Staying Motivated and Recognizing Progress
Saturday, January 12, 2013
I have been on a path of improving my health for the past five years. I have made remarkable progress, but quite honestly, never as quickly as I hoped as I started each phase of my journey to lose 140 pounds. Although I didn't have any of the serious health issues associated with obesity such as diabetes, high cholesterol, high blood pressure or sleep apnea; I knew I was dancing with danger and would likely develop these if I didn't change my lifestyle. My other goal was to do this without weight loss surgery.
Five years ago, I signed up with a complete weight loss program at a health club. This was a very good program that included personal training, a lifestyle coach and a registered dietician. I lost, and kept off 25 pounds. More importantly, I established the habit of exercise and really cleaned up my eating habits. However, then I plateaued and gained a bit back.
Three years ago, and frustrated with my lack of progress, I again added personal training to my routine. This trainer definitely stepped it up a notch and I lost 25 pounds. I repeated the pattern of keeping some of the weight off and gaining some back, again. I also developed slightly elevated blood pressure of 145/80 and started taking blood pressure medication. This is not where I wanted to be!
Just over a year ago, I started down the path of evaluation for weight loss surgery. I decided that I needed to approach my own situation scientifically. Based on my efforts, which I knew were consistent and yet showed very limited progress, I felt that for me to reach and maintain a healthy weight that bariatric surgery was a tool I needed. My primary physician agreed with my choice and made the referral.
I thought I would opt for the lap band. Yet, when I met with the surgical team, they indicated that given various aspects of my needs, that gastric bypass or Roux enY (RNY) was likely the best choice. I then embarked on the 6 months of pre surgery prep that my insurance required. On July 11, 2012, I had laproscopic RNY surgery.
I have lost 58 pounds in six months, actually in five months because for the past month, I have once again been at the dreaded plateau! I have 57 pounds to lose to get to my personal goal weight. Here I am teetering at the halfway point on my goal. I've also been just 2 pounds shy "onderland" during this plateau!!! This is certainly discouraging at times. However, I am still pleased with my decision to have the surgery.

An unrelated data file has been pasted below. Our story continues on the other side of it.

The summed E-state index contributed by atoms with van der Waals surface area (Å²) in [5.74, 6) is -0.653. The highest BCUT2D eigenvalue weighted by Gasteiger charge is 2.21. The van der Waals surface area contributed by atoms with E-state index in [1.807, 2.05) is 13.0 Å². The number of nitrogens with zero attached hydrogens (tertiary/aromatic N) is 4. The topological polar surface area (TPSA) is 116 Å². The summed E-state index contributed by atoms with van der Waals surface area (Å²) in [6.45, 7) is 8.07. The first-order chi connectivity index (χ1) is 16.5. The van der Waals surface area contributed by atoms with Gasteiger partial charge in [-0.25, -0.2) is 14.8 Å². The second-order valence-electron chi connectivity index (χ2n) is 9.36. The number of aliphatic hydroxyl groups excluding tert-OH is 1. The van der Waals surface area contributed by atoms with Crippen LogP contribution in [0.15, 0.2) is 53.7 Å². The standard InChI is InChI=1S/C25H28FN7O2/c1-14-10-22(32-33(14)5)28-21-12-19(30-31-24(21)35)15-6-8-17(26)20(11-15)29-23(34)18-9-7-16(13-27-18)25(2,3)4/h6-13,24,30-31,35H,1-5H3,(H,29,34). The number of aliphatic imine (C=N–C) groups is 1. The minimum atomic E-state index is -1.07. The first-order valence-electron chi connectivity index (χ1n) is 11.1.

I am learning to celebrate non-scale victories (NSV). Here's my NSV list for the past month when the scale hasn't moved:
I have lost another size, so I think I am replacing fat with muscle (my dietician's thoughts about why I'm at a plateau).
I was able to complete a 1-hour Body Combat workout (a lot of kick boxing).
I receive complements on my weight loss and how great I look on a daily basis. People who haven't seen me in a while are amazed by my great progress.
I can do six flights of stairs in a row, and these are long, steep flights in the old building that I work in.
My recent bloodwork was perfect for all nutrients and metabolic measures.
My Dr. feels that I can stop taking the blood pressure medicine.
So here's to focus and staying the course. I need to remember this is not a race. Thinking of it as a race tends to make me take actions that slip back to the diet mentality rather than a healthy lifestyle. I plan to lose the other half of my weight loss goal by the end of 2013. How will I accomplish this?
I have added an extra 20-minute workout to my routine and have started to take a few a few on the stairs in my office 2-3 times per day. This adds 15-20 sets of stairs to my daily routine. I'm trying some new classes at the health club that are challenging for me. I truly track every bite I take and will continue to do so. I am also trying to meet the 40% protein, 30% carb and 30% fat balance that my dietician recommends for bariatric patients. I measure my portions and always leave some food on my plate. I'm here on SparkPeople every day. My Spark friends and the Spark stories of others are very motivating. These help me to realize that weight loss is challenging and rewarding, and for many of us an ongoing journey.
On your mark, get set, go!! (oops, perhaps that's is too much of a race mentality!!)